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Four Benefits of Credit Union Checking Accounts

Woman in Glasses and checklist
Published on: December 30, 2021

When people think about where to open a checking account, they often forget about one very important choice – their local credit union. Financially, you owe it to yourself to consider all options, including credit unions, for meeting your financial goals. Here are four benefits of becoming a member of and opening a checking account at a local credit union.

Lower Fees and Higher Rates

Banks generally charge higher fees and pay lower interest rates on deposit accounts and assess higher interest rates on loans than credit unions. Why? Because banks focus on making money for their shareholders, while credit unions focus on making financial products and services affordable for their members.

Although most banks offer customers ways to avoid monthly service fees, many customers are unable to meet the waiver requirements. In Bankrate’s recent checking account survey, the average monthly balance required to avoid monthly service fees jumped 31% from $7,550.42 in 2020 to $9896.81 in 2021. In 2021, the average monthly maintenance fee rose to $16.35 – a 5.5% increase from the previous year.

Credit unions that charge monthly service fees also offer their members ways of avoiding monthly service fees. However, the average balance requirements are generally much lower. In addition, many credit unions offer alternative ways to avoid fees, such as establishing direct deposits, making a certain number of debit card transactions per month, and even meeting certain occupational requirements.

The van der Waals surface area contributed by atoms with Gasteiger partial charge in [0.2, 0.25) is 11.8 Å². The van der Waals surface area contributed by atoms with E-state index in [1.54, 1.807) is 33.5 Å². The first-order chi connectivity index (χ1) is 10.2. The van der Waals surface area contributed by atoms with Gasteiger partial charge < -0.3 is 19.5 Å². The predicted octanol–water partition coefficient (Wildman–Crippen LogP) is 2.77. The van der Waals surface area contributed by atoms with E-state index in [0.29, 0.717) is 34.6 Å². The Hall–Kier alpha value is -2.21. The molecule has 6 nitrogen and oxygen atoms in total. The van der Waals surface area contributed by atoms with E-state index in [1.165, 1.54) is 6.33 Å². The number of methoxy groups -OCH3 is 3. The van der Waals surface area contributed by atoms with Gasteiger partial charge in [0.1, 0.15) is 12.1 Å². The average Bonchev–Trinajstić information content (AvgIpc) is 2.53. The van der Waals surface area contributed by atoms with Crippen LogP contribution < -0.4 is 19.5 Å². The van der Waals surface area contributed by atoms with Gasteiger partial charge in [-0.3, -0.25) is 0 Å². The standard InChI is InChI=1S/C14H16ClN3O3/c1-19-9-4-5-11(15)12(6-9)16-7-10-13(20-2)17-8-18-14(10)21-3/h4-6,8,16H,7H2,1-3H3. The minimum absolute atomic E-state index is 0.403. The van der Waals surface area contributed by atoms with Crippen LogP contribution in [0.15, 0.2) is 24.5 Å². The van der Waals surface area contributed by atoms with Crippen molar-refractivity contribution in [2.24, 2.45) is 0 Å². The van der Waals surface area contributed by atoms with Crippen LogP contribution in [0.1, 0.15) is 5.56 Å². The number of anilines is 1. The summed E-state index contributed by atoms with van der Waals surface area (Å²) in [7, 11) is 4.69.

Fewer Minimum Requirements

Some critics of credit unions say they exclude people from joining where banks are open to all consumers. That might be true on the surface, but let’s take a closer look.

Although some credit unions require members to work for a specific company or in a specific profession, many credit unions only require their members to live in a specific geographical area. If members change jobs or move out of the area, they can still remain credit union members.

Furthermore, banks may not allow people with poor credit to open accounts, whereas credit unions are more willing to work with potential members who have poor credit by providing specialty checking & savings accounts. Additionally, expensive monthly fees and high average balance requirements make being a bank customer cost prohibitive.

Outstanding Customer Service

The customer service you experience at credit unions is often far superior to that of their bank competitors. Why? Banks are for-profit businesses established to make money for their owners and shareholders. Credit unions are not for profit organizations that exist to meet the financial needs of their members, who are also share owners of the credit union to which they belong.

While the goal of many bank policies and practices is to increase net profits, the goal of most credit union policies and practices is to enhance the products and services that members receive since credit unions are member-owned and member-run. As a result, credit unions tend to be more member-centric financial institutions where service is more important than sales. In addition, credit union branch managers are generally more empowered to make decisions in the best interest of their members.

Same Protection for Your Money

Credit unions are safe and secure places to deposit your money. Like the protection offered by the FDIC, the National Credit Union Administration (NCUA) guarantees deposits up to $250,000.

Ultimately, deciding between opening a checking account at a bank or a credit union depends upon your financial needs and goals. Just remember, credit unions offer many of the same products and services as banks but often with lower fees and higher deposit interest rates.